I love this photo, Emanuel Litvinoff is one of my favourite authors so a few years I wrote on his facebook page saying how much I enjoyed one of his books (Journey Through a Small Planet) – his son who maintained the page sent me a message to say thanks and also that he thought I was probably one of the only people under 50 who’d read it.  In 2011 Emanuel sadly passed away.  When I started the project for the JCC I messaged Aaron asking if he had any photos of his dad (who was born to a Jewish immigrant family and grew up around Spitalfields) and he sent me this straight away.  I just think it’s so cool: Emanuel is back in his home streets, just hanging out, looking so sharp in this beautiful suit.  I love the Asian guy walking past too.  To me this photo  perfectly sums up Brick Lane and the East End as a place.  Also, the composure, the light, the content, everything, it’s beautiful.

What’s your favourite photo that has been pinned to Historypin and why?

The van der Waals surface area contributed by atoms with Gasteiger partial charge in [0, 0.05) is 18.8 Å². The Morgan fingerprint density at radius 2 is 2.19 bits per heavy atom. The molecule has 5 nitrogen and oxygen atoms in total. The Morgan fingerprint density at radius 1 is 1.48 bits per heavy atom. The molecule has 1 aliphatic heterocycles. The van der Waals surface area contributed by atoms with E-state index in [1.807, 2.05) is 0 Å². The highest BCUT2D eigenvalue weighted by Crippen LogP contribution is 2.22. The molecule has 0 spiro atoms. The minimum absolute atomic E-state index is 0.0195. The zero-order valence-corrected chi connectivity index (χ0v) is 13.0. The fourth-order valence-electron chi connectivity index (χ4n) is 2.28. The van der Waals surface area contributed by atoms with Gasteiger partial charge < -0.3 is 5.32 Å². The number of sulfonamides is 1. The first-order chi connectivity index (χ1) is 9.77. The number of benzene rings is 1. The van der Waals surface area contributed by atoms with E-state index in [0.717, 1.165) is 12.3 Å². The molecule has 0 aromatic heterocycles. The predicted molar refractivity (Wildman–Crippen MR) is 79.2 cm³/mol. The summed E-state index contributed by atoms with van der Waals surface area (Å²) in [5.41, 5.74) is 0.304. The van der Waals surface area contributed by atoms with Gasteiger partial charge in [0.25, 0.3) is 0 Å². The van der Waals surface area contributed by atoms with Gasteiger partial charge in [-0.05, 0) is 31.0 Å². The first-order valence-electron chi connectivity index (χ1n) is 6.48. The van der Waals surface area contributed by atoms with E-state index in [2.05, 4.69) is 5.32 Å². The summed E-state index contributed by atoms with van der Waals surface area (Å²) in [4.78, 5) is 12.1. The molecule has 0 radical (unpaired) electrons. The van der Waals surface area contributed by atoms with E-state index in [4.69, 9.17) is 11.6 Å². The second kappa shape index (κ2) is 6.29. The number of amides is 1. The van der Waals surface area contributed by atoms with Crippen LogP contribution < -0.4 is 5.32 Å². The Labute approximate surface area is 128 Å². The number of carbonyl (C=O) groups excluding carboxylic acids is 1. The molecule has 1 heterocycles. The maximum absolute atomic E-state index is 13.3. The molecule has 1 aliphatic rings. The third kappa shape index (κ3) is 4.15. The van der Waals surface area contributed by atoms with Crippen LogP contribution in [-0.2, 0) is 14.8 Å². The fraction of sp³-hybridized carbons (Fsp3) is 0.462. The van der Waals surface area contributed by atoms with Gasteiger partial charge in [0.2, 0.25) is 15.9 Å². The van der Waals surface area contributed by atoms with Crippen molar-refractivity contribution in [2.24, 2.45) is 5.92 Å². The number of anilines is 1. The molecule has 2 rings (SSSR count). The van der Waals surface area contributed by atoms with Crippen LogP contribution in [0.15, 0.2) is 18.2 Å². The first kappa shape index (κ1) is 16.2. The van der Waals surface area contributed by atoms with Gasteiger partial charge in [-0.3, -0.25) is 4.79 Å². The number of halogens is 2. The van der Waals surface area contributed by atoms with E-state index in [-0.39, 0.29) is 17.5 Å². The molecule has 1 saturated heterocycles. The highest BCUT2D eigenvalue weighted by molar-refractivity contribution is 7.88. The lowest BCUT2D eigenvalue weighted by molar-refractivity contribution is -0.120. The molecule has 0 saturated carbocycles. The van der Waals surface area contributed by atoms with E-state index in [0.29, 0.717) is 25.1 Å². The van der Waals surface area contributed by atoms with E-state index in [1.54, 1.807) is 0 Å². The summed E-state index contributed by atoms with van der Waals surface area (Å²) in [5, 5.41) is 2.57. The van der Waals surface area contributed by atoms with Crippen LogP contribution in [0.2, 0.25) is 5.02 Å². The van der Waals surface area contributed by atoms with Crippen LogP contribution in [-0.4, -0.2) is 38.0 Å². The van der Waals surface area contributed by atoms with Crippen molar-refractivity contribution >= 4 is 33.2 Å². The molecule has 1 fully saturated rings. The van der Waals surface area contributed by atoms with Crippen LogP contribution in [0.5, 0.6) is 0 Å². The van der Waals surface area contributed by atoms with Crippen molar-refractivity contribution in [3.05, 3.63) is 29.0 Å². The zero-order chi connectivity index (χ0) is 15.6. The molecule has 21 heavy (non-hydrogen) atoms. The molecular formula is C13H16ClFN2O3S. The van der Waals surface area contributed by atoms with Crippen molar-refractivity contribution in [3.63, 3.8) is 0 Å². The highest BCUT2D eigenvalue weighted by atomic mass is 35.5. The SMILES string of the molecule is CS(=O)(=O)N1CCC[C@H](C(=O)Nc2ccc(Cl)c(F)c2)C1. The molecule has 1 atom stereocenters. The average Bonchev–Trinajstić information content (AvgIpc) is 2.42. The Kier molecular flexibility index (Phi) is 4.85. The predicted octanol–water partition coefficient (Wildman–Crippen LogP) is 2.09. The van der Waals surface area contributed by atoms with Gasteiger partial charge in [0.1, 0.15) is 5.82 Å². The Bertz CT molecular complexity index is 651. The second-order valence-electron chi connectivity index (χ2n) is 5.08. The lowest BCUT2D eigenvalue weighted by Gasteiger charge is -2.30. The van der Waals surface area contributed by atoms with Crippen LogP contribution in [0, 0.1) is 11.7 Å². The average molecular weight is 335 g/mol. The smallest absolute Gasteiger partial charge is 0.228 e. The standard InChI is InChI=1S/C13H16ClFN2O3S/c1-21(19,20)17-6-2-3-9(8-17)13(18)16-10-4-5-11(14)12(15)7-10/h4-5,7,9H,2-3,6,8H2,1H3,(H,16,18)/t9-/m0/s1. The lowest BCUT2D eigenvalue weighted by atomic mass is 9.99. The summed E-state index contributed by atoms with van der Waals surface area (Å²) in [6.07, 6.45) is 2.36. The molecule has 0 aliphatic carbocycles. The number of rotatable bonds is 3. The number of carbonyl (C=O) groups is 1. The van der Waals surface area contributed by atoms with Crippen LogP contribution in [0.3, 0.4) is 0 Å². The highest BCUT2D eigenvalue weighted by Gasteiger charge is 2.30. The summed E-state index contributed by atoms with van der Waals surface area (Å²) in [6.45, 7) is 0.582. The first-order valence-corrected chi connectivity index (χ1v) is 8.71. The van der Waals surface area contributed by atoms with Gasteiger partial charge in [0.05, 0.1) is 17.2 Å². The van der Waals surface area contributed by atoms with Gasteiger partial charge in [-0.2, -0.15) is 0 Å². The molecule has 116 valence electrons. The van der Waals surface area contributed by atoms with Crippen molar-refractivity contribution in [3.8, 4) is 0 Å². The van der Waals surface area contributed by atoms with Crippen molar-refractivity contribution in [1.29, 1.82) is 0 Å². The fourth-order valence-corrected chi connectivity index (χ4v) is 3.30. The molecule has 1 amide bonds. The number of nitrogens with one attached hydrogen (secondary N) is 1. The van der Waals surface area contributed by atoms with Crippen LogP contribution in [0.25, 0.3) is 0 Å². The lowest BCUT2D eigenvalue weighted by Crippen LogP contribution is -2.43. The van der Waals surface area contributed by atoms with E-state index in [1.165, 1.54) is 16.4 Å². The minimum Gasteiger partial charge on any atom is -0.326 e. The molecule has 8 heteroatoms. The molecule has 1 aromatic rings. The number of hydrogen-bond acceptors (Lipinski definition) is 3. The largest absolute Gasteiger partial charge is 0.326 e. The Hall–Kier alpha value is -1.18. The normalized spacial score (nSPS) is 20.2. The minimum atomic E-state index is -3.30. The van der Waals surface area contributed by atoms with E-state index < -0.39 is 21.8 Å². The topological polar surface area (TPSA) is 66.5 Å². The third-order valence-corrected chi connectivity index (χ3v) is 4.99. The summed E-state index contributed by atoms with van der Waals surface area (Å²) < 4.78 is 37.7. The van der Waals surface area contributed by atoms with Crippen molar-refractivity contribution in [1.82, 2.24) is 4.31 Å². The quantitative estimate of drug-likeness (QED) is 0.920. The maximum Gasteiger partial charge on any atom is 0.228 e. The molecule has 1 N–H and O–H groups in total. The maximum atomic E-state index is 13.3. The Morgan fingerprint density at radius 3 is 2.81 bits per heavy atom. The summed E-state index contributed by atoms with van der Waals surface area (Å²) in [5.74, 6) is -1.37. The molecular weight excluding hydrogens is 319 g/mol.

I can’t pick one but I am a bit obsessed with the Saint Michael’s College Archive channel – they have beautiful, interesting pictures uploaded weekly.

What kind of content would you like to see more of on Historypin?
I’d love for Historypin to expand outside of Western Europe/Australia/America.  For example I’d love to see more photos of Africa that aren’t of Royal Tours or of British soldiers in WW2.

Why do you think people should add their photos and stories to Historypin?
Because it’s an amazing resource for students and people who are into history.  It’s one thing to read about a certain place, a certain group or a certain era but to be able to see it and read about it by people who were involved is really powerful and important – share your history!

What do you think the future of Historypin is?